(T. Chalmers, D.D.)

Upon the principles of Christian predestination, you are still not less inconsistent; because you go about to separate two things which are inseparably joined together, viz., the end and the means which lead to it; and then you fly to the old threadbare objection of Papists, Quakers, and Arminians — "if I am elected, I shall be saved, do what I will; if I am not elected, I must be damned, do what I can." Now, this is the abuse of the doctrine, but by no means the doctrine itself, holiness of heart and life being the middle link of that chain which connects God's eternal decree with the execution of that decree in the salvation of all His elect. And if you can cast your eyes upon the Christian world in general, you will find that real practical religion is more to be found among those who adopt the Scripture plan of predestination than among those who reject it. But let us have recourse to a familiar illustration of the point in hand. When archbishop Chicheley founded All Souls' College, in Oxford, he made a decree that they who in future times were founder's kin should succeed to the fellowship of that college, in preference to all others. This decree is inviolable in the choice of the candidates; but I never heard of one that intended offering himself who reasoned after this manner: " If I am founder's kin, I must succeed, do what I will, or even whether I offer myself or not." No; but they all go about to prove their pedigree and relationship to the founder, and for this purpose they anxiously search the old book entitled "Stemmata Chiciliana," and apply themselves diligently to their probation exercises, in order that no requisite may be wanting on their parts. Now, my dear —, produce your pedigree, and learn your exercise, and the thing is done. Take but the same pains (though surely you ought to take more) to prove your relationship to the great Founder of the universe, whose decree is that none shall partake of His spiritual blessings but those who bear a relationship to Him through faith in Jesus Christ; apply yourself to the study of that old book the Bible, from which alone you can trace your descent, and study your exercise as becomes a candidate for a heavenly fellowship with God and glorified spirits. Set about this in earnest, and I will venture my own soul upon the safety of yours; for though I cannot climb up into heaven to read God's decree, yet I shall be very certain, from that middle link of the chain which is let down upon earth, that it is in your favour.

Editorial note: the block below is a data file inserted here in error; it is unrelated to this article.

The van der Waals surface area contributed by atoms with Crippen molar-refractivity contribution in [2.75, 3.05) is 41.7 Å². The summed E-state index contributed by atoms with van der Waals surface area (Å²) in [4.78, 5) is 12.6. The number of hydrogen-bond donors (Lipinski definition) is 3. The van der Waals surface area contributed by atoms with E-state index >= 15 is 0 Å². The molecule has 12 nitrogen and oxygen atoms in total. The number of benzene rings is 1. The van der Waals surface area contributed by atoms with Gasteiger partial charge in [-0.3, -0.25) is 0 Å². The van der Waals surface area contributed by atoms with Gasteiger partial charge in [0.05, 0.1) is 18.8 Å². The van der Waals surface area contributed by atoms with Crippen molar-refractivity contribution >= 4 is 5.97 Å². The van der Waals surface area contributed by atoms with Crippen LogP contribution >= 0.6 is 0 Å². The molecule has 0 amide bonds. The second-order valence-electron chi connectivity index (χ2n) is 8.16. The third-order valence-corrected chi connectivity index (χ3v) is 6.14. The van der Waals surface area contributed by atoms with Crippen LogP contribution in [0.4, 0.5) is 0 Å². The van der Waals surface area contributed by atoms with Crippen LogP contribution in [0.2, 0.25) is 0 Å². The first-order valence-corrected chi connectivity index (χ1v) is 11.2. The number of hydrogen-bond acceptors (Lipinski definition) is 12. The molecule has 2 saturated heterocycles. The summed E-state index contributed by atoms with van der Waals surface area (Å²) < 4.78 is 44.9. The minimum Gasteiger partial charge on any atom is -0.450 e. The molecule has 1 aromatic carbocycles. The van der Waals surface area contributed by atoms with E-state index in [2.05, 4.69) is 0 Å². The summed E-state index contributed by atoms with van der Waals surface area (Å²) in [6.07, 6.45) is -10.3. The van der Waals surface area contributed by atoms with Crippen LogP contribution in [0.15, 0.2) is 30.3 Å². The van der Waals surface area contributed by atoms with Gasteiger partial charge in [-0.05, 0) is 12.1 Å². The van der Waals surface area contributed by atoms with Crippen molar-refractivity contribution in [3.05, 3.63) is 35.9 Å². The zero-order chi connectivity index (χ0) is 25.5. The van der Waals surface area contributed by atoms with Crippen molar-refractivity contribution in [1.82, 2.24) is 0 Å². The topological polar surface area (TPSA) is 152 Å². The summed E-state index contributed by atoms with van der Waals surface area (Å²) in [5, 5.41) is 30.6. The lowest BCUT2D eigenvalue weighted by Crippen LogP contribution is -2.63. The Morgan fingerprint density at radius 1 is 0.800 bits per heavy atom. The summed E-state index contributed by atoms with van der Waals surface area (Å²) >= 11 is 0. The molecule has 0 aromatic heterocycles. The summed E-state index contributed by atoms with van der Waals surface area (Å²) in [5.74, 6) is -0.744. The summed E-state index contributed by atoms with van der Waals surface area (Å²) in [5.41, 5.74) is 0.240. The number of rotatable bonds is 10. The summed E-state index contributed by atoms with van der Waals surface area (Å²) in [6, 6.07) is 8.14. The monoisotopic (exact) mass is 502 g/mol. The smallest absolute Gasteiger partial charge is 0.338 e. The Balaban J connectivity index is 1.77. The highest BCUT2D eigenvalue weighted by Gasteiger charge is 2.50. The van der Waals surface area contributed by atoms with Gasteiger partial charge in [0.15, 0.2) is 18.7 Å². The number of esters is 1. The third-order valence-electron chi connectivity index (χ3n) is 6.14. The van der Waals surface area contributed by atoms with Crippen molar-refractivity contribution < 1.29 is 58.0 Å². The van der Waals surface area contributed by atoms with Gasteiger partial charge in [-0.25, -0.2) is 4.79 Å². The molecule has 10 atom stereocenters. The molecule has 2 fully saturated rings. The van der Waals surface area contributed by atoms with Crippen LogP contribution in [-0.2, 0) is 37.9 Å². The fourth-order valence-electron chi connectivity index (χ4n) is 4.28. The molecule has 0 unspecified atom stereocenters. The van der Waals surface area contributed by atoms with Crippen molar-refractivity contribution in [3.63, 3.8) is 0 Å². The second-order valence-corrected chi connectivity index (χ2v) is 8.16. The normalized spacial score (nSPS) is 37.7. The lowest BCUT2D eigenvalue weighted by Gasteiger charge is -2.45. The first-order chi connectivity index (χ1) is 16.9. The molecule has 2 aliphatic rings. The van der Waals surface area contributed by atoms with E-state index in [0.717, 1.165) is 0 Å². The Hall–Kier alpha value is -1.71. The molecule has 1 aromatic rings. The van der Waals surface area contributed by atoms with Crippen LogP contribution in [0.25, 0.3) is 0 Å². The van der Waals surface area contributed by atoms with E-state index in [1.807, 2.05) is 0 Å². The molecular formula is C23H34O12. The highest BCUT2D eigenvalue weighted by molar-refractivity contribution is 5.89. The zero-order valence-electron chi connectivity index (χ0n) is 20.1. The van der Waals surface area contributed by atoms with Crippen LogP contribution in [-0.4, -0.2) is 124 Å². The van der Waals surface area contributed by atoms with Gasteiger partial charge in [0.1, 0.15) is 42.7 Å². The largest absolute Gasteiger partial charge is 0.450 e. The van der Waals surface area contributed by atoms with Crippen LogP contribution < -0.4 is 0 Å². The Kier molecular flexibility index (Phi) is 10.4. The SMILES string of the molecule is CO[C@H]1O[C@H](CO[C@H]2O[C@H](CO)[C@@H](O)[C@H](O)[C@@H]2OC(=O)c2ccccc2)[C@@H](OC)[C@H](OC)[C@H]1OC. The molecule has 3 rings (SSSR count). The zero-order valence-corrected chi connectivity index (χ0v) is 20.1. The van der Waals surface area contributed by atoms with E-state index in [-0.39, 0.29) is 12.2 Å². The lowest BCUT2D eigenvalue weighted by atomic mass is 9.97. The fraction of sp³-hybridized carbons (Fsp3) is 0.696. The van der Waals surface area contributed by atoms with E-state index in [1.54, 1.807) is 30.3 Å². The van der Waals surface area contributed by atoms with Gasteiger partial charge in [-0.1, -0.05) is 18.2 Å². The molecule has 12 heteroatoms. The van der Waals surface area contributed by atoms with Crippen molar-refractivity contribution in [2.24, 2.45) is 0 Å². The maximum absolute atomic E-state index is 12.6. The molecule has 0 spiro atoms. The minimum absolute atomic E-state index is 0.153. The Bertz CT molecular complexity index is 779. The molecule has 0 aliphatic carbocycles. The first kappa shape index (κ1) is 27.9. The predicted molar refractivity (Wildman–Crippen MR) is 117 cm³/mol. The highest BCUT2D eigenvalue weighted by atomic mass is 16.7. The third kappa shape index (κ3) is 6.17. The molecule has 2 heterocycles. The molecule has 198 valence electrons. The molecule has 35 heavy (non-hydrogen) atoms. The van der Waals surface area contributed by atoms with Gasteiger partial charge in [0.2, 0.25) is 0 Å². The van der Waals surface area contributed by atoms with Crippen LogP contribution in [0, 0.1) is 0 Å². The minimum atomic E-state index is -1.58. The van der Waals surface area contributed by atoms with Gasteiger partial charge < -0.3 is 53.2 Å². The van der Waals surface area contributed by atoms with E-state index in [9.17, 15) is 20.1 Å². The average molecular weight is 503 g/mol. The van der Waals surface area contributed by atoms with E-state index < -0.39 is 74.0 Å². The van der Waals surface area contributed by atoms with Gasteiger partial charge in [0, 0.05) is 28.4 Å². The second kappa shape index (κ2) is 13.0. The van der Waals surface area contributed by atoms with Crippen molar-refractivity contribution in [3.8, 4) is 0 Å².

(Sir Richard Hill, M.A., letter to a friend.)

The word "calleth," when applied to moral agents, assumes the possession of free will. They are "called," not compelled or necessitated. According to the nature of the case, a "call" may assume the form either of a summons or an invitation. It may sometimes be allied to a commandment, sometimes to an entreaty. In the case before us, where reference is to prerogative, which in its inner ethical content may be either welcomed and prized, or spurned and stamped under foot, the call may be essentially of the nature of a Divine invitation. Some of God's greatest blessings He simply provides and confers without sending forth an invitation. To the enjoyment of others, He gives invitation, and, as it were, says, "Ho, every one! come ye." Some such invitation is addressed to persons, some such to peoples. And in both cases invitation may pave the way for further and ulterior invitation. They who "have," in the sense of accepting what has been proffered, and of keeping and prizing what they have got, to them shall be given, and they shall "have" more abundantly. Invitation to them will follow invitation, till the highest blessing is reached; and they find in their delightful experience that blessed are they who are God's invited guests to the everlasting banquet of bliss. To all the highest blessings there is a Divine "call" or "invitation" "For whom He did foreknow... them He also glorifies" (Romans 8:29, 30).

(J. Morison, D.D.)